Friday, July 20, 2007

At the Speed of Thought

I've been watching the Ghost in the Shell series as of late and it has me wondering how some of the technology on display in the series would actually work in real life. What interests me the most is the idea of thought-driven net use. While the idea of using the interior of one's eyes or even hacking into the visual cortex of the brain itself is interesting enough, it's the idea of one's thoughts controlling everything from conversations to searches to what is displayed that fascinates me. For a mind like mine that, if one were to describe it, would look like a rabid squirrel in the park periodically falling into an epileptic seizure, a thought-driven net would have a hard time keeping up or even knowing what to do in the first place. This is what interests me about a thought-driven net. How does this kind of interface know when you are talking, when you are searching, when you are reading and when you are doing all three at once? Would every errant thought turn into a search or even cause one to call that person? Would every daydream become a rabbithole of information? And what of the servers and routers that hold all of this information once it does become a search or a conversation? When your thoughts themselves create an electronic paper trail is there the possibility of privacy? What happens to our sense of self?
A corollary question to this is how does a thought-driven net change the way we think? Given that we would necessarily have to change how we think in order to use a thought-driven net, what changes would we have to make? What commands would we need to access the net and how would those commands affect our conscious thoughts? How would we shape what we think about when we are both on the net and off?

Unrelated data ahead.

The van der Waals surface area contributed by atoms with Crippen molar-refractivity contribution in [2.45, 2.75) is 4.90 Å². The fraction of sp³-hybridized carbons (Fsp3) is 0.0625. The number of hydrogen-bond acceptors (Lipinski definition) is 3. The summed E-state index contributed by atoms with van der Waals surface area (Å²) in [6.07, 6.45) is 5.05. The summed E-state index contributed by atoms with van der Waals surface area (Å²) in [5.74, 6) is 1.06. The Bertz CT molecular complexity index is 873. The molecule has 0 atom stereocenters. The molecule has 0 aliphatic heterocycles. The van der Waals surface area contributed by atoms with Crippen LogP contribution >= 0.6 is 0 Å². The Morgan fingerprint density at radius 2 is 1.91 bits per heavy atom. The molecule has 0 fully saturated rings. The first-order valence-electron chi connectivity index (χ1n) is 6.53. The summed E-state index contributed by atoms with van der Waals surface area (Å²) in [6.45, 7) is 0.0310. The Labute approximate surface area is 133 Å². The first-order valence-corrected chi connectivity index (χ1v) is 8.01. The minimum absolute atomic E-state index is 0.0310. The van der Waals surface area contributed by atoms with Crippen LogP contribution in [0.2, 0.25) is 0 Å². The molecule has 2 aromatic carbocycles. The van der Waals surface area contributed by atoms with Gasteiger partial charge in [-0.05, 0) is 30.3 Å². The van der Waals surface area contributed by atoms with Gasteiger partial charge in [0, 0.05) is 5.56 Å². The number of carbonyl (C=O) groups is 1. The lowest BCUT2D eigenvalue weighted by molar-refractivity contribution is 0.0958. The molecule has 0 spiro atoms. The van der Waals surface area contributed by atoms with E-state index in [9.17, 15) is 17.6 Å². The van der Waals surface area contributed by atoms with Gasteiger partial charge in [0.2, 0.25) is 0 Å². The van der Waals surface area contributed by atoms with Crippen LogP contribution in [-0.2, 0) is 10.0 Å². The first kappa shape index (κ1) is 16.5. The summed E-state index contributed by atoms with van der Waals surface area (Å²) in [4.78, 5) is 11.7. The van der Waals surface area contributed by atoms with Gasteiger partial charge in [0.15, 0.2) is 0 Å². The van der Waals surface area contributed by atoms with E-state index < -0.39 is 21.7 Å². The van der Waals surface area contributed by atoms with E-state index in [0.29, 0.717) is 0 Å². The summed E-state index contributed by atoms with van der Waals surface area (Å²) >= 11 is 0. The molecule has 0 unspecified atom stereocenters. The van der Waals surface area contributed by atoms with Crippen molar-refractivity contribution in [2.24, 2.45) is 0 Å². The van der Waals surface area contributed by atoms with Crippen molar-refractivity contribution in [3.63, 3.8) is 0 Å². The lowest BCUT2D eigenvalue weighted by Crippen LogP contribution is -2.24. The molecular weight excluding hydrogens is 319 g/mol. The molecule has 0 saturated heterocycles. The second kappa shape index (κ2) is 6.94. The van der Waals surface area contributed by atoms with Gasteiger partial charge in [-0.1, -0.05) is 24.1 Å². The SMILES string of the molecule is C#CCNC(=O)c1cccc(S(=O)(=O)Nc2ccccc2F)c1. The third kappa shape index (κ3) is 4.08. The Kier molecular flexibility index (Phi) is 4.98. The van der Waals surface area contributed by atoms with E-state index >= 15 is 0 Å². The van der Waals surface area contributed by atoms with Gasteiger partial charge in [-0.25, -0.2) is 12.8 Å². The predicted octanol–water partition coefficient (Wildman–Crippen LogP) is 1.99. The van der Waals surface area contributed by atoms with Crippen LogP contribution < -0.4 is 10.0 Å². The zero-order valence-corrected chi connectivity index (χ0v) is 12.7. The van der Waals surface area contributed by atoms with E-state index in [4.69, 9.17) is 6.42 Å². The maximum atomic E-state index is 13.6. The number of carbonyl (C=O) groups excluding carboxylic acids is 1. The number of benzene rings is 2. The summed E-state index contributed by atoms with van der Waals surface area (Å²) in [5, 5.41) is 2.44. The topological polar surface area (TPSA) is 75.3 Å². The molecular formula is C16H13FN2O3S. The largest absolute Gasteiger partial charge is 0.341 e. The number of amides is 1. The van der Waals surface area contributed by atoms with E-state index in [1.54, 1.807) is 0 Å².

It's a lot of questions with few answers at the moment. I don't know, I like the idea of a thought-driven net but I wonder about its effects on consciousness and identity.

Wednesday, July 18, 2007

Plastic Gods

Douglas Adams Lecture - BoingBoing

Below is my response to a question posed by a friend about this lecture by Douglas Adams in 1998. She recommended that I post it as is so I blame any murkiness or grammatical errors on her.

You have to remember that science in the old days conflated the questions of how and why into one. So while our scientists today focus only on the question of how things happen, the science of the old days attempted to answer why things were a certain way. So the old myths were the science of the day, god is in the rocks and the thunder and whatnot. The philosophers of old, like Aristotle, were also theologians and scientists. That's why most of Western science started with philosophy. But we've separated the questions which is why someone like Heidegger can ask why there is something instead of nothing without worrying too much about the science (physics) behind it. It's looking at information in a different way, not so much how does information move but why the information exists in the first place. If the fundamental element in the universe is information one does have to ask why this kind of information, or any kind of information at all. Moreover, what does nothingness entail, a complete lack of information? Because when we ascribe the quality of nothingness to something we are imparting some form of information. So true nothingness must necessarily have no information whatsoever. We use the term god to refer to something that exists outside of our logical realm, which is why the science of today cannot grapple with the question of whether god exists or not. It's a way of explaining the world in a full and meaningful way, even if it isn't true.

Monday, July 16, 2007

Novelty Items

I'd like to make a ring of metallic hydrogen.

Sunday, July 15, 2007

Till the End of Time

White House Blocking Tillman Investigation - The Danger Room

I'd like to express the same sentiments as the fellows at the Danger Room about this news but honestly, nothing really surprises me about it.